Skip to main content

The opening hour of The Alters feels like 11 bit's first third-person narrative action game

Gears Of War Of Mine

A spaceman looking up at a gap in a cave ceiling
Image credit: 11 bit Studios

Calling it now: this is the least intriguing article you will read about 11 bit's The Alters, a blend of Danny Boyle's Sunshine and Duncan Jones's Moon in which (deep breath) you are a marooned space engineer who must spawn different versions of himself by means of backstory-branching gadgetry in order to operate an enormous, rolling base and escape the apocalyptic rays of the local sun.

We're not going to talk about any of that hoity-toity quantum wheeling-and-dealing in this piece, however. We're going to talk about the fact that the opening stretch reminded me of Gears Of War and the many over-the-shoulder adventures it has influenced. I'm sorry. It's been a complicated week involving minimal sleep, and I no longer have the grey cells for branching timelines, though they are certainly the more fascinating aspect of this game.

Watch on YouTube

11 bit aren't known for making stuff like Gears Of War. They're known for strongly themed building or survival-management sims such as 2014's This War Of Mine, a depiction of civilians under siege, and Frostpunk, a glacial alt-Victorian extravaganza in which you tend to the last remaining city amid climate disaster. Nonetheless, when I sat down last week with The Alters, I found myself playing a third-person action game with a sprint button, ledge-mantling, line-of-sight puzzles, and environments consisting of wide routes through rock formations which I could well imagine hosting a shootybang or two (fear not, peaceniks - there are no shootybangs to be had in The Alters, as far as I'm aware).

The opening region is reminiscent of Returnal's stormy purgatorial planet, with cliffs of combed and fissured, slate-blue rock. The encompassing level design harkens back to yer Uncharteds, with conspicuous brightly-coloured or luminous objects such as flares and parachutes to guide you along paths that meander just enough to create the impression of a much vaster world.

There's still a War-Of-Miney side-scrolling management layer at the heart of it all, with your character Jan Dolski trotting between player-constructed compartments strung to the inside of that giant wheel. There are crafting and building menus to wrangle with, and resource counters to stay on top of. But you'll spend a lot of time out in the world, setting up extraction facilities for those resources and building Death Stranding-style pylons to ferry them to the wheel, while completing gentle terrain puzzles such as placing sensors to expose radioactive anomalies, or deploying mining lasers to burn through obstacles in a certain order.

Within the base, there are over-the-shoulder conversations with the different versions of Jan you'll cleave from Jan Prime's timeline, all of whom have personalities and skillsets that reflect their branching life experiences (and all of whom are heroically voiced by just one voice actor, Alex Jordan, who you might remember as the guy who did sex noises in Baldur's Gate 3). Again, it puts me in mind of third-person narrative games rather more than Frostpunk. Where the developer's last two creations are broadly management sims with a substantial narrative component, this one feels like one of those "cinematic action-adventures" with an atypically hefty management layer.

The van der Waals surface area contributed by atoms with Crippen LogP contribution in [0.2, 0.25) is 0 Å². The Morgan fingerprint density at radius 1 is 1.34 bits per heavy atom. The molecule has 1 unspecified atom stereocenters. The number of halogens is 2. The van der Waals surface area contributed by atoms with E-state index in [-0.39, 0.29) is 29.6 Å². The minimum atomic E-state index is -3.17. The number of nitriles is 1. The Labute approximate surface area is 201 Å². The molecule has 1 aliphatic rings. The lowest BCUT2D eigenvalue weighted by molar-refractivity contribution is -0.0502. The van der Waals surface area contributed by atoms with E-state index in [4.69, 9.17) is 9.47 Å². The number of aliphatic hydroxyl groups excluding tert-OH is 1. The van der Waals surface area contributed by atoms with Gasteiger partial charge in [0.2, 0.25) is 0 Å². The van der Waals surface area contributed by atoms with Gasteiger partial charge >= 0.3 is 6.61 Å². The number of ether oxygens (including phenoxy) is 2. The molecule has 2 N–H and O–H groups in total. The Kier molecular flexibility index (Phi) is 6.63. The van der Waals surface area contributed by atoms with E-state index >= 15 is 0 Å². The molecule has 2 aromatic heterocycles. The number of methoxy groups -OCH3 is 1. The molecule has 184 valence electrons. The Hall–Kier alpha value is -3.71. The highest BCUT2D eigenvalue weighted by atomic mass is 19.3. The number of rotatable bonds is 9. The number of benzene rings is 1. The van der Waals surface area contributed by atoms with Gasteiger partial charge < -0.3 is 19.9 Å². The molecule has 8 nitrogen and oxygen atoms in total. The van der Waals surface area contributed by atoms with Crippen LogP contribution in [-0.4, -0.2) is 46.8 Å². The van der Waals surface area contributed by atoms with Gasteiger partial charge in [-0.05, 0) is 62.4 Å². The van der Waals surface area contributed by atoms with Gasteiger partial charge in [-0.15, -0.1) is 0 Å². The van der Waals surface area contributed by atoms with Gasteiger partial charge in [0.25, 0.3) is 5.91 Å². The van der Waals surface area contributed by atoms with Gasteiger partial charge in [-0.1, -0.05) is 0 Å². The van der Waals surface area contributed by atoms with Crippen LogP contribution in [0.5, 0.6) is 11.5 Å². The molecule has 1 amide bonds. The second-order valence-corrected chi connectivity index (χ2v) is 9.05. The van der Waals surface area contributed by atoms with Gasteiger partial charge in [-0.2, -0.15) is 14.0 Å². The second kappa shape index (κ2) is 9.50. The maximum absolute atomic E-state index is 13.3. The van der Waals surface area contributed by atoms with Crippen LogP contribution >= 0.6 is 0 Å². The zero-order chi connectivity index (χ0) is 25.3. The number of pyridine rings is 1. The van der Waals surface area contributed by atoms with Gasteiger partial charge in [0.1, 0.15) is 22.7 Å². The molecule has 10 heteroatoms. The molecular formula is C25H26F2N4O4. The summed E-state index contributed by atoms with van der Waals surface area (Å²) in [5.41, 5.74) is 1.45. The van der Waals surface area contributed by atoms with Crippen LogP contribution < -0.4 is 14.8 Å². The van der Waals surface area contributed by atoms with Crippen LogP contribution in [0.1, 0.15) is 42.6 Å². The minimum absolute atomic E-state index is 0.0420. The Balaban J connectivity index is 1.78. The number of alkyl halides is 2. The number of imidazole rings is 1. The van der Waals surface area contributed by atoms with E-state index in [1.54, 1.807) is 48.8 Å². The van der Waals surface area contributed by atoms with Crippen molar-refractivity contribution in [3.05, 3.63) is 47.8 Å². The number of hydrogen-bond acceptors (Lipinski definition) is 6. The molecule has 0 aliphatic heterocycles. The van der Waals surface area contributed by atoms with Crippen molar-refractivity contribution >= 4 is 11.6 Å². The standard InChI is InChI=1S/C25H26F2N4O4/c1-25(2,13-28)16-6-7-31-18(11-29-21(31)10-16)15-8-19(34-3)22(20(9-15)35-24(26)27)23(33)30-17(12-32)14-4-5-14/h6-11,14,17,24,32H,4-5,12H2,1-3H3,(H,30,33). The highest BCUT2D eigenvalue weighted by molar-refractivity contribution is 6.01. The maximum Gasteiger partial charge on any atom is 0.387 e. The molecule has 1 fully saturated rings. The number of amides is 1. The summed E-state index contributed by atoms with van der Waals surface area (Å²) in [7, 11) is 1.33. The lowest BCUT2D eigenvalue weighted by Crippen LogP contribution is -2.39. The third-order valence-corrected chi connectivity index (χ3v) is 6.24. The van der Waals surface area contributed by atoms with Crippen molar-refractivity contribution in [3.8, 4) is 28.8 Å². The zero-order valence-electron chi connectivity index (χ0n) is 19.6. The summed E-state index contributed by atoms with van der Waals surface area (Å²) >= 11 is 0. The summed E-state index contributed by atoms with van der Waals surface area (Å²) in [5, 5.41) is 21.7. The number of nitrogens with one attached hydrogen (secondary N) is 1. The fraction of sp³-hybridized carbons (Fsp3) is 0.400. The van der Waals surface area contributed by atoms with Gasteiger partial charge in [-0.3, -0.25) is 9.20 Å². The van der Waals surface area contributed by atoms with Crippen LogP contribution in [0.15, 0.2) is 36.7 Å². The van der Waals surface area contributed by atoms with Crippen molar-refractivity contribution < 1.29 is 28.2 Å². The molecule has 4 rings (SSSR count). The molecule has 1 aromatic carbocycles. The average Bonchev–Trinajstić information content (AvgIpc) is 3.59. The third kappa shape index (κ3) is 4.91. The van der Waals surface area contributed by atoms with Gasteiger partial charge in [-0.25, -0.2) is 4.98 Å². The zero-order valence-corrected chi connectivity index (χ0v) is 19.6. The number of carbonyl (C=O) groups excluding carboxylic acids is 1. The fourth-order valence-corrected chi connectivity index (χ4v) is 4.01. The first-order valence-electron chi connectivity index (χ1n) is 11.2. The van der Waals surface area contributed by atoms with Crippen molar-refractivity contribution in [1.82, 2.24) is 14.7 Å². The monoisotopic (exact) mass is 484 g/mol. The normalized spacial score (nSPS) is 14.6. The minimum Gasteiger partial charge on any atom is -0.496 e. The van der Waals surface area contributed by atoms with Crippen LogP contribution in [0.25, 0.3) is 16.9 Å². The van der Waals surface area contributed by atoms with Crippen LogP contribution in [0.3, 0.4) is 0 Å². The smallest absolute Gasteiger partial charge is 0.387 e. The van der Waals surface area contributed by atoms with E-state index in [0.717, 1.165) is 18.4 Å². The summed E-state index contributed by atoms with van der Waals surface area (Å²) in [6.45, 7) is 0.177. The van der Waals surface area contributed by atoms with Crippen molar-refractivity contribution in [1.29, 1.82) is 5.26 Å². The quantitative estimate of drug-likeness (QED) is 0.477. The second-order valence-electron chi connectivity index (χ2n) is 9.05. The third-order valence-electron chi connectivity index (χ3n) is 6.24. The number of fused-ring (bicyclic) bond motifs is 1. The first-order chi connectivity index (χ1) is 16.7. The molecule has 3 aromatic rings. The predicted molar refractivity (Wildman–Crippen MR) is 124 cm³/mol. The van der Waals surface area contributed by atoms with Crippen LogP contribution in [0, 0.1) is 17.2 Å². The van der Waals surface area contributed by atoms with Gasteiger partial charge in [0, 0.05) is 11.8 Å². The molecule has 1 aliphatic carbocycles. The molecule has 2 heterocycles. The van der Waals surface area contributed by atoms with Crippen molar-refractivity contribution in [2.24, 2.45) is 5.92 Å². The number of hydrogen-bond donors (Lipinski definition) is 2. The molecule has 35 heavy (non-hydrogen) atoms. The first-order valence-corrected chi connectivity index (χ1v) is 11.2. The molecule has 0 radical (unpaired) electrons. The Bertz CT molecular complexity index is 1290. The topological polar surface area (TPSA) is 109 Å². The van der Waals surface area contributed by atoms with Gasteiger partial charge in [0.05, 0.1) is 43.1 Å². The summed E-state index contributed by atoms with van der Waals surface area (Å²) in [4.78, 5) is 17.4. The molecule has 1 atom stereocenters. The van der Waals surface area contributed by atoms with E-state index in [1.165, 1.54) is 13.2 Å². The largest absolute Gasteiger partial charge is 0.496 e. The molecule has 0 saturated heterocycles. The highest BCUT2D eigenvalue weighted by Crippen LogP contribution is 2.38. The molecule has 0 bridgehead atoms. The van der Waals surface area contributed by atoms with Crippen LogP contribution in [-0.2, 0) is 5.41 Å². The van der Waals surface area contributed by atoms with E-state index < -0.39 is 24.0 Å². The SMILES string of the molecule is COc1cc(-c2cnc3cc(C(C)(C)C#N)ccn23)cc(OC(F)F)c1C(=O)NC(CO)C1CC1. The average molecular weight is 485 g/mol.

A spaceman looking at a lava flow
Image credit: 11 bit Studios

It's seemingly a real departure for 11 bit, a dramatic shift of genre even as stablemate Frostpunk 2 digs deeper into city-building, and I'm interested to know what it paves the way for. Predictably, 11 bit aren't sure yet. "More games like this?" lead designer Rafal Wlosek told me following the event. "We've never thought about it that way. I mean, definitely there is something in the strategy of the company where we have [piloted] a couple of different projects - I'm talking about internal projects - where the teams develop different ideas and different technologies. And we wanted to split this into a small project, because a small project can handle, like, one new thing. In The Alters, it's not the exploration, it's mostly the conversation-RPG element, when you have all the [versions] of the characters and voiceovers in high quality, and so on.

"So there is this kind of thinking in the company, because after a couple of projects like this, we will have specialists in each area, and maybe one will be able to connect them together, and create something bigger. But when it comes to The Alters, the decision about the exploration was just another decision to adjust gameplay to the story."

One thing 11 bit were at pains to impress during the event is that 11 bit aren't in the business of making games to fit genres. They pick scenarios and concepts and work out which mechanics might support them. As such, to frame The Alters as a broad shift from management to action-platforming is missing the point a bit; these are just the ways of playing that suit the drama.

"We wanted to create space for the player to think about what happened in the base," Wlosek continued. "So you talk with your Alters, you see the problems, you see how they deal with them, you get different perspectives on trying to fix them, and then you might be tired with all this, so you go out into this empty, delightful, beautiful planet and have a space to think about it. And then the radiation comes in and you're losing batteries and [walking] into anomalies or getting kind of lost. So you go back to base. The base is safe space - warm and with food and music playing in the background, but then other problems show up. And it creates a loop."

Look out for more about The Alters, and indeed Frostpunk 2, in the coming weeks.

Read this next